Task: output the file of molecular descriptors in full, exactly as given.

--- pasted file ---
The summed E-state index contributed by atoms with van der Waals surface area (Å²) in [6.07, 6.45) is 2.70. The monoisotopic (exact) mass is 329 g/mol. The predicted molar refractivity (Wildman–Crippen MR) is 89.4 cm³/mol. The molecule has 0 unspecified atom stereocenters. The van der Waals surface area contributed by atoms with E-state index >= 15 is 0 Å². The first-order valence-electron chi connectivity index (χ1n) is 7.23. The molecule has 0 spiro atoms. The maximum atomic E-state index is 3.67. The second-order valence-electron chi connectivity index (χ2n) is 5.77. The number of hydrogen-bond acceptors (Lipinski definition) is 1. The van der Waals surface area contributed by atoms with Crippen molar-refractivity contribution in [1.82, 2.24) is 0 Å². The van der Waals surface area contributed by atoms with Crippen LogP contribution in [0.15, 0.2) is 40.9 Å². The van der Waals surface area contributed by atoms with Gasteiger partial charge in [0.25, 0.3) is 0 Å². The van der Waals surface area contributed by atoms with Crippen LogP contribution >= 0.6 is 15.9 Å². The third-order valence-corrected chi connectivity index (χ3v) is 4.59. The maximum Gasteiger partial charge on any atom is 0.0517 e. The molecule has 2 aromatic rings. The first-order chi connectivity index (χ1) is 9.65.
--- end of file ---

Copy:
The summed E-state index contributed by atoms with van der Waals surface area (Å²) in [6.07, 6.45) is 2.70. The monoisotopic (exact) mass is 329 g/mol. The predicted molar refractivity (Wildman–Crippen MR) is 89.4 cm³/mol. The molecule has 0 unspecified atom stereocenters. The van der Waals surface area contributed by atoms with E-state index >= 15 is 0 Å². The first-order valence-electron chi connectivity index (χ1n) is 7.23. The molecule has 0 spiro atoms. The maximum atomic E-state index is 3.67. The second-order valence-electron chi connectivity index (χ2n) is 5.77. The number of hydrogen-bond acceptors (Lipinski definition) is 1. The van der Waals surface area contributed by atoms with Crippen molar-refractivity contribution in [1.82, 2.24) is 0 Å². The van der Waals surface area contributed by atoms with Crippen LogP contribution in [0.15, 0.2) is 40.9 Å². The van der Waals surface area contributed by atoms with Gasteiger partial charge in [0.25, 0.3) is 0 Å². The van der Waals surface area contributed by atoms with Crippen LogP contribution >= 0.6 is 15.9 Å². The third-order valence-corrected chi connectivity index (χ3v) is 4.59. The maximum Gasteiger partial charge on any atom is 0.0517 e. The molecule has 2 aromatic rings. The first-order chi connectivity index (χ1) is 9.65.